Our hopes were not very high. Bearing in mind that Sweden is a very small country, with a long socialist tradition (more or less 80 years of continuous social-democratic rule), and where even the right wing arguably can be considered to be more socialist than some socialists in other countries, the amount we had hoped to reach in terms of visitors was 40, maybe 50 people.

However, in only one month we had a more than a 100 unique individuals visiting our site per day. This was more than we were expecting, and when the numbers continued to grow, albeit slowly, we felt inspired to carry on. So far, after more than a year in existence, we have accomplished, among other things:

  • More than 150 articles, and countless blog posts, published.

  • A four-part lecture series, two hours each, about economics held at the Royal Institute of Technology in Stockholm, named Econ101.

  • A seminar in front of the Finance Regulatory Committee, teaching them about banking and the monetary system.

  • A handful of speeches given about liberty, economics and the environment.

  • Acquiring the manuscript and the right to publish Mises's Economic Policy (which I believe also was the first book published by Mises Brasil).

  • Translating two other books, currently waiting to be published.

  • Acquiring rights to republish three old translations of books by Mises and Hazlitt.

  • Being part of organizing the very first Freedomfest in Sweden, which had almost 100 visitors.

One thing that needs to be mentioned before moving on is that none of this would have been possible if it hadn't been for the totally open and generous policy of the Mises Institute, which allows anyone, anywhere, to use whatever material they publish.

Before starting up we had many conversations with Mr. Jeffrey Tucker about this, and we were amazed by his open attitude and extreme generosity. He truly understood not just the power of ideas, but also the importance of spreading them in a completely decentralized way. Of course, without this attitude we would not be where we are today, and on a global scale you can see that this attitude is really having an impact. When we started the Swedish Mises Institute, there were maybe 5 other Mises Institutes around the world, and today, one and a half years later, there are almost 20! The Austrolibertarian starfish is truly here to stay.

As of now, we currently average around 200 and 300 unique visitors every day. It might not seem like much, but as Lew Rockwell once said, given the state of public opinion, it is easy to make a big difference. I don't know if I would say that we are making a big difference, but we are definitely making a difference.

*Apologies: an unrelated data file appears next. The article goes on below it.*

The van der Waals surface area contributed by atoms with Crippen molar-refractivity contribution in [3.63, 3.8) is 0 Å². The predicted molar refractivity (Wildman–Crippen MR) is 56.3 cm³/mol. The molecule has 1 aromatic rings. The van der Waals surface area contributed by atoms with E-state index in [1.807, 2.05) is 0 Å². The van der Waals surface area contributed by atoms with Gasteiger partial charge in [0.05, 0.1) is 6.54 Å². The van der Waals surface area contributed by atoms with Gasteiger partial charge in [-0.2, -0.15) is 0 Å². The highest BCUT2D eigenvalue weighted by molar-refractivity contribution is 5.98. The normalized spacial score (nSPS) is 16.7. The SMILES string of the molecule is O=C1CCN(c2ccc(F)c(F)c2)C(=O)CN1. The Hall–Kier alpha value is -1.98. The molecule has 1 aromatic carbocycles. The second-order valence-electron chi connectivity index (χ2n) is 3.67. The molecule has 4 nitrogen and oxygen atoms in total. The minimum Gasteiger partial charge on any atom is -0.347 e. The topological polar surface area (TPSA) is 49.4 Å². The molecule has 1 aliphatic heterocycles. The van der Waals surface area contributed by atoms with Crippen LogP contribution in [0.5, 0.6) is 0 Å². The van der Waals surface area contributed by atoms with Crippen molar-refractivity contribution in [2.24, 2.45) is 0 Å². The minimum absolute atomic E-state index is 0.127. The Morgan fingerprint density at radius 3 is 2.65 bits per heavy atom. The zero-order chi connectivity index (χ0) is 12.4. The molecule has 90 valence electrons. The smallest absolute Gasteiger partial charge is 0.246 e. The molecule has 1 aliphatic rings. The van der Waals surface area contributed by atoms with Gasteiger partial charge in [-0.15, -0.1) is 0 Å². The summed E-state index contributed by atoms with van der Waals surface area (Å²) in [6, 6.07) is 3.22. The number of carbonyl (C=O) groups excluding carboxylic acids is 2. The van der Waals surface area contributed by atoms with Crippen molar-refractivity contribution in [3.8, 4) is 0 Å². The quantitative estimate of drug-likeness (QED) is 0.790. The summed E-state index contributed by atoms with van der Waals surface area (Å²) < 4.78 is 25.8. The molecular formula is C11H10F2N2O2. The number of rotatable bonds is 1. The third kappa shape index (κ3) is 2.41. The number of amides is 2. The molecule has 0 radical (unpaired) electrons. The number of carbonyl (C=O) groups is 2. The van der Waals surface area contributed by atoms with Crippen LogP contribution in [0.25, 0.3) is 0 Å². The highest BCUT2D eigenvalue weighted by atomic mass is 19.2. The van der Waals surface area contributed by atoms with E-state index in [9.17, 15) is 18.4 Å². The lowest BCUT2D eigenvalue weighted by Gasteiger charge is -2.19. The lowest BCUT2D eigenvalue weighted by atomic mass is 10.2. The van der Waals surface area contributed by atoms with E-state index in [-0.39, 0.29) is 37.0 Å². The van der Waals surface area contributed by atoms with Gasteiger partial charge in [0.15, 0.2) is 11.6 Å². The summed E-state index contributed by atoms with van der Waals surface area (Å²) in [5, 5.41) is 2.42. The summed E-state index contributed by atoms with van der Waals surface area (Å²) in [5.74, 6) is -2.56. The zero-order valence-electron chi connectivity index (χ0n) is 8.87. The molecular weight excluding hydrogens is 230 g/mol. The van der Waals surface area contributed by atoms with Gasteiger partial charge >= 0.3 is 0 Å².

Thanks to the continuous inspiration, support, and encouragement of Mr. Beltrao, the future for liberty in Sweden is looking up, and we look with great expectations for what will happen in the coming years. It is true that there might be tough times ahead, but that only makes our work so much more important. As Hoppe says, history is ultimately determined by ideas, be they true or false, and ideas can, at least in principle, change almost immediately. That is why I cannot overstate the importance of educating people about true ideas, of peaceful cooperation, and of sound economic thinking when things get bad.

As Mises so eloquently stated it,

Everyone carries a part of society on his shoulders; no one is relieved of his share of responsibility by others. And no one can find a safe way out for himself if society is sweeping toward destruction. Therefore, everyone, in his own interests, must thrust himself vigorously into the intellectual battle. None can stand aside with unconcern; the interest of everyone hangs on the result. Whether he chooses or not, every man is drawn into the great historical struggle, the decisive battle into which our epoch has plunged us.

Mr. Beltrao is definitely doing his share. He is truly a shining light in the liberty movement, and I consider myself very lucky to be able to call him my friend.

The caricature of a liberty-loving, free-market-oriented person is a cold-hearted, greedy, and selfish person that cares about little else than progress, progress, and progress (and of course himself). Mr. Beltrao could not be further from this mischaracterization. He is a truly genuine and warm person, always with a smile close at hand, and with a true passion for justice and a love for humanity.

He is also a very good friend.

So Helio, my good friend, thank you for being a ceaseless inspiration to me and to all of us here in Sweden. We all salute you and congratulate you on your first 1,000 articles! Here's to another 1,000!

And, as we say in Sweden, hipp hipp hurra!

In liberty,

Mises Sweden

[This article was originally published by Mises Brasil, 2011.]